Mixed Signals

Straight-forward gaming

With the release of Spelljammer for D&D 5th Edition, I decided to break out an old Spelljammer book for some adventuring material. The second Spelljammer adventure book to be released was Skulls & Crossbows. I'm reading through it as prep for an upcoming Spelljammer campaign, so I figured I'd give...

With the release of Spelljammer for D&D 5th Edition, I decided to break out an old Spelljammer book for some adventuring material. The second Spelljammer adventure book to be released was Skulls & Crossbows, a collection of adventures that, in the style of Infinite Staircase or Ghosts of Saltma...

When the 5e Dungeon Master's Guide DMG came out back in 2014, I read it from cover to cover. I knew I'd be running games, so I needed to know about the rules of the world. That is, of course, what the DMG is. It contains the rules for things that aren't the player characters themselves, but that i...

I mentioned in my first look at Spelljammer that ship combat appears to largely be missing from the Astral Adventurer's Guide. I've fixed that with some custom rules, adapted from my well-worn Starfinder ship combat ruleset.

I didn't have high hopes for ship combat rules, honestly, because I'v...

I picked up a copy of Spelljammer, the latest release from Wizards of the Coast, and I've spent the past couple of days reading over the three books in the boxed set. This is a quick cursory review of the new setting.

When Spelljammer was first announced, I was excited about it. I've already pla...

Have you ever thought about how teleportation works? Because it's imaginary, we don't often wonder about the details. It's magic, and that's good enough. Usually. Unless, that is, you're playing a game relying on a series of logical connections to render a predictable and repeatable result. In real...

I play 5e every week, and I absolutely love it. So it may seem strange that I simultaneously believe that the 3rd edition (specifically 3.5) of D&D remains the definitive incarnation of the game.

You might think nostalgia's to blame, but in fact I have nostalgia for 2nd edition DragonLance and Pla...

In a previous post, I explained why I love alignment in D&D, but I acknowledged that it doesn't have to work for everyone. I also admitted that I'd recently discovered an alternative to the system, but I didn't say where I'd found it.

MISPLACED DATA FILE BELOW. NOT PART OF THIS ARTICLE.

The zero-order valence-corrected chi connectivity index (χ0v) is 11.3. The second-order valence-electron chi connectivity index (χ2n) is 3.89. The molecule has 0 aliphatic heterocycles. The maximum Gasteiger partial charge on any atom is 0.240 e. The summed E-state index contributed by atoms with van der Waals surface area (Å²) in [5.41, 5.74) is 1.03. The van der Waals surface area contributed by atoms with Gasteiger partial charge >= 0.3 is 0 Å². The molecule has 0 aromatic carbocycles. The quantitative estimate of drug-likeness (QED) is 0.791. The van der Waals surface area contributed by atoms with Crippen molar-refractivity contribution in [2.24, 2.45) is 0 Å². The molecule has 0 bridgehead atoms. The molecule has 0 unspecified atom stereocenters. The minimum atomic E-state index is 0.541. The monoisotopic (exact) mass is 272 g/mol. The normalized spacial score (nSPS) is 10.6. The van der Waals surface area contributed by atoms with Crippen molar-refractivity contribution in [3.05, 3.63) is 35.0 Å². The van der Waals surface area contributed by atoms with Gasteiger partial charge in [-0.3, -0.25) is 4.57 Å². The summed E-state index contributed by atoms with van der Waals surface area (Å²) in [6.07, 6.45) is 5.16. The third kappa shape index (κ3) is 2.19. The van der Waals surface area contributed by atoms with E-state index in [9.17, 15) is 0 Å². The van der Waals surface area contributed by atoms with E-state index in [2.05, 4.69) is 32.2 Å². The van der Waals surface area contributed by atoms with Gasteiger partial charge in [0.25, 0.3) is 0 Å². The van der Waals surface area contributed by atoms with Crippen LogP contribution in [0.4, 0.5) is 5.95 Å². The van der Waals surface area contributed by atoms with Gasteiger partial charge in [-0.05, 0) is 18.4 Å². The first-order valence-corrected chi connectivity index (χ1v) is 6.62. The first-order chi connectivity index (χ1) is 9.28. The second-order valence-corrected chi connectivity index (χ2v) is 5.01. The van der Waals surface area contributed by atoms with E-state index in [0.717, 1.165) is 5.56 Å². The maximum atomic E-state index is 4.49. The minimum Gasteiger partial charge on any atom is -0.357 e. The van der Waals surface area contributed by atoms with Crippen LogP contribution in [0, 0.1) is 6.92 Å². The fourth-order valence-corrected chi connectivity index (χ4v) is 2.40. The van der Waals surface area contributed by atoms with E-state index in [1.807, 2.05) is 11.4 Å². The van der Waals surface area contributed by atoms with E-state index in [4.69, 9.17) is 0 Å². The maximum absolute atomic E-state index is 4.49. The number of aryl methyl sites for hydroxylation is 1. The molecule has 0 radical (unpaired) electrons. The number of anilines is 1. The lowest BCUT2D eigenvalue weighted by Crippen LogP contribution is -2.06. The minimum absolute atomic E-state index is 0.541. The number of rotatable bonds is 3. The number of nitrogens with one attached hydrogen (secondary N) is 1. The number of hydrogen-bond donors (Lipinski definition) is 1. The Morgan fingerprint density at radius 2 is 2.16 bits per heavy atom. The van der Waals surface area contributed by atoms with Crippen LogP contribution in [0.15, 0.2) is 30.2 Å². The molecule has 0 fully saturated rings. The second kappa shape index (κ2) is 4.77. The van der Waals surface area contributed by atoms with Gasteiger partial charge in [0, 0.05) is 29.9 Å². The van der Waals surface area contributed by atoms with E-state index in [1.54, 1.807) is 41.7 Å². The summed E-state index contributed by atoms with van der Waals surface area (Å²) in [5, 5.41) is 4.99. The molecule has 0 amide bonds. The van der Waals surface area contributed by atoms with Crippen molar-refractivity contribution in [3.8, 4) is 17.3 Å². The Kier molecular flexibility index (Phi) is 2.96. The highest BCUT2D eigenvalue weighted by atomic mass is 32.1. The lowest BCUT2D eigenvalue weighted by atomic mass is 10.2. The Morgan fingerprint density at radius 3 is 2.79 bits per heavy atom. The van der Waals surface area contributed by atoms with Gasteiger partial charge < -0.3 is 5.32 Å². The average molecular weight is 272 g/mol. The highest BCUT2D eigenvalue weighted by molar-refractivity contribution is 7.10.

When I bought the book Guildmasters' Guide to Ravnica, I w...

I'm a big fan of the alignment system in D&D, and have been since I learned about it in the original DragonLance Adventures book. I used to think that there could be nothing to lure me away from it, especially not in the context of D&D. I'll admit that recently there's been a system that has appe...

I've written about one shots before, and one of my tips for a successful quick game of D&D is to bring prebuild characters. However, there are two potential problems with that advice:

  1. Somebody needs to build those characters

  2. A player may want to build their own character just for the...

I picked up a hardcopy of Black Monastery (you can also purchase it as a PDF), which I'd purchased once before as a PDF in a Humble Bundle and found to be slightly overwhelming as a digital-only module. The module, such as it is, consists of 87 pages of a single mega-dungeon, with no particular...

In my previous post, I wrote about why D&D shouldn't be seen as a half-day hobby and instead ought to be seen as a 2-hour board game. To many people, the idea of a 2 hour game is baffling, either because they grew up playing in 8 hour sessions as kids with nothing better to do, or because they're u...

Most people seem to think that D&D takes, at a minimum, 4 hours to play. I understand the desire to play an extended game, and indeed 4 hours isn't really that long, especially if you have memories of 8 or 12 hour marathons as a kid. And if you can afford that kind of time, then you may as well...

Over the past few weeks of the New Zealand summer, a friend and I decided to speed run through the D&D 5e module Out of the Abyss. There was only two of us, so I played the DM and Sophia played a dragonborn cleric. We decided to play a chapter a day, so we estimated it would only take about two w...

The Ghosts of Saltmarsh module is a Fifth Edition re-release of several old AD&D adventures. It includes all three of the U series (The Sinister Secret of Saltmarsh, Danger at Dunwater, The Final Enemy) by TSR, and several from Dungeon magazines. In the introduction, the book is posit...

I don't always use battle maps in my D&D games, but when I do, I often use whatever I have lying around for miniatures. I've used Lego figures, glass game tokens, cheap wooden beads from a thrift store, and coins. I lead a pretty minimalist lifestyle, and D&D miniatures just haven't been high on th...